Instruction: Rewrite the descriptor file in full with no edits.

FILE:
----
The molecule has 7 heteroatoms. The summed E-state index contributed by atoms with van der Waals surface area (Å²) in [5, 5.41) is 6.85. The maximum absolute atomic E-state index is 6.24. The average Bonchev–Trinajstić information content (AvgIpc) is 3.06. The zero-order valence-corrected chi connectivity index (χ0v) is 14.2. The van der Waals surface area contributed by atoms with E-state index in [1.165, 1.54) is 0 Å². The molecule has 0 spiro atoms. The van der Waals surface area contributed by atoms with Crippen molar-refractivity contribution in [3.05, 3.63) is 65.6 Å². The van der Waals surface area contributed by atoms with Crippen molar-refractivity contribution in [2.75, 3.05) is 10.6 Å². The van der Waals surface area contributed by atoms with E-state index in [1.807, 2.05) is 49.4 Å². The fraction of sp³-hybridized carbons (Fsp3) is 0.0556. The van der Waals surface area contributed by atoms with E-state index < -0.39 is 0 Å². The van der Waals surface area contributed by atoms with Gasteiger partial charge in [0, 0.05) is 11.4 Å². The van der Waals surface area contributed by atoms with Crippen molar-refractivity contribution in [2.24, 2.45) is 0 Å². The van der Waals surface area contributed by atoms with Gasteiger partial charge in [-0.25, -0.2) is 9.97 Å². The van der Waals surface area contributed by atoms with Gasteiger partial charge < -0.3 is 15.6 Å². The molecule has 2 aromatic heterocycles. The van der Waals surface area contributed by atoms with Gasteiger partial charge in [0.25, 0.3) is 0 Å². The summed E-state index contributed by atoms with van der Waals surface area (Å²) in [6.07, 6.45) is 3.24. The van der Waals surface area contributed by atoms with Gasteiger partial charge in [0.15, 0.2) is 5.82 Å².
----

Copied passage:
The molecule has 7 heteroatoms. The summed E-state index contributed by atoms with van der Waals surface area (Å²) in [5, 5.41) is 6.85. The maximum absolute atomic E-state index is 6.24. The average Bonchev–Trinajstić information content (AvgIpc) is 3.06. The zero-order valence-corrected chi connectivity index (χ0v) is 14.2. The van der Waals surface area contributed by atoms with E-state index in [1.165, 1.54) is 0 Å². The molecule has 0 spiro atoms. The van der Waals surface area contributed by atoms with Crippen molar-refractivity contribution in [3.05, 3.63) is 65.6 Å². The van der Waals surface area contributed by atoms with Crippen molar-refractivity contribution in [2.75, 3.05) is 10.6 Å². The van der Waals surface area contributed by atoms with E-state index in [1.807, 2.05) is 49.4 Å². The fraction of sp³-hybridized carbons (Fsp3) is 0.0556. The van der Waals surface area contributed by atoms with E-state index < -0.39 is 0 Å². The van der Waals surface area contributed by atoms with Gasteiger partial charge in [0, 0.05) is 11.4 Å². The van der Waals surface area contributed by atoms with Crippen molar-refractivity contribution in [2.24, 2.45) is 0 Å². The van der Waals surface area contributed by atoms with Gasteiger partial charge in [-0.25, -0.2) is 9.97 Å². The van der Waals surface area contributed by atoms with Gasteiger partial charge < -0.3 is 15.6 Å². The molecule has 2 aromatic heterocycles. The van der Waals surface area contributed by atoms with Gasteiger partial charge in [0.25, 0.3) is 0 Å². The summed E-state index contributed by atoms with van der Waals surface area (Å²) in [6.07, 6.45) is 3.24. The van der Waals surface area contributed by atoms with Gasteiger partial charge in [0.15, 0.2) is 5.82 Å².